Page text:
(280) Vide St. Ath. Or. 3, contra At. sec. 7, 8. Jones of Nayland’s “Cath. Doctrine of Trinity,” chap. 4:2, sums up the argument concisely and well.
6.And these words. In these four next verses God again commands (as before) the study of His Law. And first, indeed, He would have it implanted in their hearts, lest forgetfulness of it should ever steal over them; and by the word “heart” He designates the memory and other faculties of the mind; as though He had said that this was so great a treasure, that there was good cause why they should hide it in their hearts, or so fix this doctrine deeply in their minds that it should never escape. Afterwards He enjoins that constant conversation should be held about it with their children, in order that fathers should diligently attend and apply themselves to the duty of instruction. The word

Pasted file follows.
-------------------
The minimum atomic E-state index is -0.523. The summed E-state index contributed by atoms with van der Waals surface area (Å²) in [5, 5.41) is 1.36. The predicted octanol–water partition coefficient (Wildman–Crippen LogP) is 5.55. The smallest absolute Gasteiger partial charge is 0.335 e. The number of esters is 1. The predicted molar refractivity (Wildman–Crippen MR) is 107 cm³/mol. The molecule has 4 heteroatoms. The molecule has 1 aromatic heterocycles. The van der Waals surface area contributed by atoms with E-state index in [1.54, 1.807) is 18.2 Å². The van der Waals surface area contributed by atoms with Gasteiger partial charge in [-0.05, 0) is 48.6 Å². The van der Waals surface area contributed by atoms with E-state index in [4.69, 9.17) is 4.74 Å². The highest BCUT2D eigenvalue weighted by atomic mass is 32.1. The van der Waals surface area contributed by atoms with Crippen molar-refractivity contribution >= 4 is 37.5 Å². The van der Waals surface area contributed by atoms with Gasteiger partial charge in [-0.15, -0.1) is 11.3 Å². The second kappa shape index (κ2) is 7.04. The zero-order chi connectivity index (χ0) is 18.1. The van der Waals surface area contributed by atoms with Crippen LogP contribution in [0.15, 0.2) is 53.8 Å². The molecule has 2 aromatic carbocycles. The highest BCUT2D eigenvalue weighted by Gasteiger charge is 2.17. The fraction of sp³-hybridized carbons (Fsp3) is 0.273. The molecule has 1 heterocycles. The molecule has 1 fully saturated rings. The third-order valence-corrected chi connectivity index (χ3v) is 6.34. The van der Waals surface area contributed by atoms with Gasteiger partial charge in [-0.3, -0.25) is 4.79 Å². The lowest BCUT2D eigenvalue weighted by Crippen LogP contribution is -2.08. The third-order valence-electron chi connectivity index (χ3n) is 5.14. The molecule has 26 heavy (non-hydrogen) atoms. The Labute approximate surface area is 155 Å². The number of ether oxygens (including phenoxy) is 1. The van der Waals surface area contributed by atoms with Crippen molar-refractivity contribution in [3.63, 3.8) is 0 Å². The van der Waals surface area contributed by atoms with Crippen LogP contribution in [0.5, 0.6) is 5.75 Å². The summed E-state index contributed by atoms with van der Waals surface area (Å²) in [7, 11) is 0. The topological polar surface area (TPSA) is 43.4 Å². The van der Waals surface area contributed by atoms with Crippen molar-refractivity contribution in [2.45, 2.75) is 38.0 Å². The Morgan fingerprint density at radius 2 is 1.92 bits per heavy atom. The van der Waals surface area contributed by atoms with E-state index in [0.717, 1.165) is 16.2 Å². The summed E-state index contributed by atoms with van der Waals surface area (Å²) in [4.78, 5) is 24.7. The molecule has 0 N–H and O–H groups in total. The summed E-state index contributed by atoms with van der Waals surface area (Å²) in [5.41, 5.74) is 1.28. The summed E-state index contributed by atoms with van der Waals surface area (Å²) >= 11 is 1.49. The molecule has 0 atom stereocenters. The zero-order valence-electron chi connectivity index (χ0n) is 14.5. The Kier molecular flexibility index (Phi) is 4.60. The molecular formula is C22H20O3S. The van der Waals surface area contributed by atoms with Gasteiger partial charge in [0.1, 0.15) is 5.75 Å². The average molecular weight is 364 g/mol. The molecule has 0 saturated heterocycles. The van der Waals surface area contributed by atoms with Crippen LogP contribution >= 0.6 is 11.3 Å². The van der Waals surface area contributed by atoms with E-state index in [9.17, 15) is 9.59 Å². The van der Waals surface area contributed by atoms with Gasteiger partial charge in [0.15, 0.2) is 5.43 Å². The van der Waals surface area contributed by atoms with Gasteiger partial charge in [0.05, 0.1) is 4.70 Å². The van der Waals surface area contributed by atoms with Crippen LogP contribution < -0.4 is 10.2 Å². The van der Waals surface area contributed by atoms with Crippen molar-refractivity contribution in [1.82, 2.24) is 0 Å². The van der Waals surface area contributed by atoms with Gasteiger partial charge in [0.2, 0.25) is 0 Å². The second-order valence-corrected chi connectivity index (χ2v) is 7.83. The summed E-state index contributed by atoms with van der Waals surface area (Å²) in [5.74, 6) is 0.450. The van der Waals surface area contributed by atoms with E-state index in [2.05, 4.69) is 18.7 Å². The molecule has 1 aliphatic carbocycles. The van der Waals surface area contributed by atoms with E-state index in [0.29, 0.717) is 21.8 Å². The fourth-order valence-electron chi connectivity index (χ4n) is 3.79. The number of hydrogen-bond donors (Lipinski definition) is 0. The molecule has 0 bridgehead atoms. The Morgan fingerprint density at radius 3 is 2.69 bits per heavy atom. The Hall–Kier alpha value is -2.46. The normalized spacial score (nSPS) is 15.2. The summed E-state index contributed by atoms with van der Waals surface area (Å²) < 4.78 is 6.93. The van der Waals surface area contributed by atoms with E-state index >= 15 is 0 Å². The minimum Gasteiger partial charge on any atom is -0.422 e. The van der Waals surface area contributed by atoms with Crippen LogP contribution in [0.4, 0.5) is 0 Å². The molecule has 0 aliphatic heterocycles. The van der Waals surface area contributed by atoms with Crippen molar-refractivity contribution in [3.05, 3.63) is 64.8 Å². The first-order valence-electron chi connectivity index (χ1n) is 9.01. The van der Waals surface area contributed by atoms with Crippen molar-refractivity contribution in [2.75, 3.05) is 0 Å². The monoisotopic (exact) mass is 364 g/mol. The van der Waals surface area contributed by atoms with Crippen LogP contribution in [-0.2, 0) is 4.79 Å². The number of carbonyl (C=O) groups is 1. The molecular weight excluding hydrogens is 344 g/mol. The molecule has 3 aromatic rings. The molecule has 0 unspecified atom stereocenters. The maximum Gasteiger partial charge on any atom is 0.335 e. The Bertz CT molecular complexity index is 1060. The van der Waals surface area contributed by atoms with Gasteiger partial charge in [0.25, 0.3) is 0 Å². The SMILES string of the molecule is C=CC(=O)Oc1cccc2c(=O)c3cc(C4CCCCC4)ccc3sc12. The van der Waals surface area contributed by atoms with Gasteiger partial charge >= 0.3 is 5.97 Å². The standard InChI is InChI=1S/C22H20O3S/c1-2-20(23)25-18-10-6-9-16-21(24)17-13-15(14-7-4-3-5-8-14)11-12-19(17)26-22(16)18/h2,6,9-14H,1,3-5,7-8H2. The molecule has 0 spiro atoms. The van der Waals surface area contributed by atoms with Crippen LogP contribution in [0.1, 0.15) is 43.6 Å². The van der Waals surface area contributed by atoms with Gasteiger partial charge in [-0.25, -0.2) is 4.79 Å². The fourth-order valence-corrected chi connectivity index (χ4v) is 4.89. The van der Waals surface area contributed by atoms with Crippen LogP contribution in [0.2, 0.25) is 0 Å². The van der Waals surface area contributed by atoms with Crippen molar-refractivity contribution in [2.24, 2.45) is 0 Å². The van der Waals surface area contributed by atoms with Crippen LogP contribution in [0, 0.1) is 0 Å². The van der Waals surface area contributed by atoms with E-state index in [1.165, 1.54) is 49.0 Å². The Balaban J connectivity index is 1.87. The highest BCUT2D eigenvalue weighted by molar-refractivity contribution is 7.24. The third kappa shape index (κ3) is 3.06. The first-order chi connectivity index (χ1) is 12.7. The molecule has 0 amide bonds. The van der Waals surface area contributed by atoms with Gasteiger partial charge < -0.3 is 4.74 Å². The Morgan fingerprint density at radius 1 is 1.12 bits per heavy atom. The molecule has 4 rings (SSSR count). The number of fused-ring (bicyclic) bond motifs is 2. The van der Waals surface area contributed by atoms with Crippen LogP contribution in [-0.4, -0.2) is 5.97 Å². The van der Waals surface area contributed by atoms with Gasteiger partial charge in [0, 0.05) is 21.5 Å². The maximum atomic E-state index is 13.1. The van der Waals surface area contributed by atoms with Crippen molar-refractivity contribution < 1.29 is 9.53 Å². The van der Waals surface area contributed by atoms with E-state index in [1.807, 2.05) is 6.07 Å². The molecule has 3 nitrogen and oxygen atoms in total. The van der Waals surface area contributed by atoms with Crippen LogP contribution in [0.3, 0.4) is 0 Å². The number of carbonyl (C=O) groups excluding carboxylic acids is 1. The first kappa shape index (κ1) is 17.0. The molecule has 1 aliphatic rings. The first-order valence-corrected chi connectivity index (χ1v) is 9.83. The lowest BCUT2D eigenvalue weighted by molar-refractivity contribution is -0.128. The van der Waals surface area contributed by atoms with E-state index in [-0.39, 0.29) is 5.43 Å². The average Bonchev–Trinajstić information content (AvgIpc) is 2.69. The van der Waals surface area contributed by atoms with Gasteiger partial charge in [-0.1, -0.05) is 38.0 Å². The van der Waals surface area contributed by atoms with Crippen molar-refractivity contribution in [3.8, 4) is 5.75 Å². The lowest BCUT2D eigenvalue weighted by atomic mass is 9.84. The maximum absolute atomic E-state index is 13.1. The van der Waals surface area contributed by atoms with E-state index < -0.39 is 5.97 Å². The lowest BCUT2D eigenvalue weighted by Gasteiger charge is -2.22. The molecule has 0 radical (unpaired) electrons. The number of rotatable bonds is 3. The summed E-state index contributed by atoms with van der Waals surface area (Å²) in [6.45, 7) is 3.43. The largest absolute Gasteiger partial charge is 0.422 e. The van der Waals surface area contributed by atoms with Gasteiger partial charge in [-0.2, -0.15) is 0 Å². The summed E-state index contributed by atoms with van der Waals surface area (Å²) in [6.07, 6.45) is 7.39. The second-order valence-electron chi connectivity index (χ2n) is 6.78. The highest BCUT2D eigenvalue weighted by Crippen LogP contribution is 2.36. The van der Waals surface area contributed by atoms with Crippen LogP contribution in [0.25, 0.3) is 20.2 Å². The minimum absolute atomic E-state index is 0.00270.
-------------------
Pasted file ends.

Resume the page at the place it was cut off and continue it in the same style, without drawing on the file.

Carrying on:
(234) Margin of A.V., to whet, or sharpen. — W.
(235) A tous joyaux, affiquets, et parures. — Fr.
10.And it shall be, when the Lord thy God. Since wealth and prosperity for the most part blind men’s minds, so that they do not sufficiently attend to modesty and moderation, but rather grow wanton in their lusts, and intoxicate themselves with pleasures, God prescribes against this error by anticipation. For not without cause does he admonish them to beware lest they forget God, when they shall have been liberally and luxuriously treated by Him, but because he knew this to be a common vice, for abundance to beget arrogance; as afterwards he will say in his song,